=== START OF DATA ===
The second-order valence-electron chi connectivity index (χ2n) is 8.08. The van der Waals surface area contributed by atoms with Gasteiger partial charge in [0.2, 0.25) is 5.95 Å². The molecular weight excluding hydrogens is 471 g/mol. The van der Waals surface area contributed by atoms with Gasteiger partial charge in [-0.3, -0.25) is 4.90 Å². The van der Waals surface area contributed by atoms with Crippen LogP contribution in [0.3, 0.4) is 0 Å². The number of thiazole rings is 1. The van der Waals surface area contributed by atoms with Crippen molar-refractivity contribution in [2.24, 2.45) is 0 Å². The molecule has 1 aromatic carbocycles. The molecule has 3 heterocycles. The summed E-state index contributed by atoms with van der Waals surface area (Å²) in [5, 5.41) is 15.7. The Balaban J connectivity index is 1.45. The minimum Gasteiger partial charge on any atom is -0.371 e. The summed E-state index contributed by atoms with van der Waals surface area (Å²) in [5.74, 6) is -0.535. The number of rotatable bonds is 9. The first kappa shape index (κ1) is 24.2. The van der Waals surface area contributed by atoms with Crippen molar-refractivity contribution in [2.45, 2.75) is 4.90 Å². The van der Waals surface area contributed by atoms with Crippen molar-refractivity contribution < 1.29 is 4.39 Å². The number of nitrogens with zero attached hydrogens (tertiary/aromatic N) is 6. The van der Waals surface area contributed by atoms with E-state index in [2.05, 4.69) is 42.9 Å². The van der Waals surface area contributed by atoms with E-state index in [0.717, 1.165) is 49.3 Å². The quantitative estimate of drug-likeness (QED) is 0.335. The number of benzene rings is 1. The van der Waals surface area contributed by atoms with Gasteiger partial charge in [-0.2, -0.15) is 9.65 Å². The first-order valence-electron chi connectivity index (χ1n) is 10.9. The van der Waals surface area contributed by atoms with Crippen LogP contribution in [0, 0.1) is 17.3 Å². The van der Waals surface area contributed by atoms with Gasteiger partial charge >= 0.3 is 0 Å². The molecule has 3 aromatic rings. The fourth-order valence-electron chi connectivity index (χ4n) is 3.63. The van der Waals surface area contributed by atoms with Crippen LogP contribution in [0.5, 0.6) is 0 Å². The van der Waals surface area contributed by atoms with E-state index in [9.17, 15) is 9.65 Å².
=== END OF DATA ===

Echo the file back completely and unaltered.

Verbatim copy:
The second-order valence-electron chi connectivity index (χ2n) is 8.08. The van der Waals surface area contributed by atoms with Gasteiger partial charge in [0.2, 0.25) is 5.95 Å². The molecular weight excluding hydrogens is 471 g/mol. The van der Waals surface area contributed by atoms with Gasteiger partial charge in [-0.3, -0.25) is 4.90 Å². The van der Waals surface area contributed by atoms with Crippen LogP contribution in [0.3, 0.4) is 0 Å². The number of thiazole rings is 1. The van der Waals surface area contributed by atoms with Crippen molar-refractivity contribution in [2.24, 2.45) is 0 Å². The molecule has 1 aromatic carbocycles. The molecule has 3 heterocycles. The summed E-state index contributed by atoms with van der Waals surface area (Å²) in [5, 5.41) is 15.7. The Balaban J connectivity index is 1.45. The minimum Gasteiger partial charge on any atom is -0.371 e. The summed E-state index contributed by atoms with van der Waals surface area (Å²) in [5.74, 6) is -0.535. The number of rotatable bonds is 9. The first kappa shape index (κ1) is 24.2. The van der Waals surface area contributed by atoms with Crippen molar-refractivity contribution in [2.45, 2.75) is 4.90 Å². The van der Waals surface area contributed by atoms with Crippen molar-refractivity contribution < 1.29 is 4.39 Å². The number of nitrogens with zero attached hydrogens (tertiary/aromatic N) is 6. The van der Waals surface area contributed by atoms with E-state index in [2.05, 4.69) is 42.9 Å². The van der Waals surface area contributed by atoms with E-state index in [0.717, 1.165) is 49.3 Å². The quantitative estimate of drug-likeness (QED) is 0.335. The number of benzene rings is 1. The van der Waals surface area contributed by atoms with Gasteiger partial charge in [-0.2, -0.15) is 9.65 Å². The first-order valence-electron chi connectivity index (χ1n) is 10.9. The van der Waals surface area contributed by atoms with Crippen LogP contribution in [0, 0.1) is 17.3 Å². The van der Waals surface area contributed by atoms with Gasteiger partial charge >= 0.3 is 0 Å². The molecule has 3 aromatic rings. The fourth-order valence-electron chi connectivity index (χ4n) is 3.63. The van der Waals surface area contributed by atoms with Crippen LogP contribution in [0.5, 0.6) is 0 Å². The van der Waals surface area contributed by atoms with E-state index in [9.17, 15) is 9.65 Å².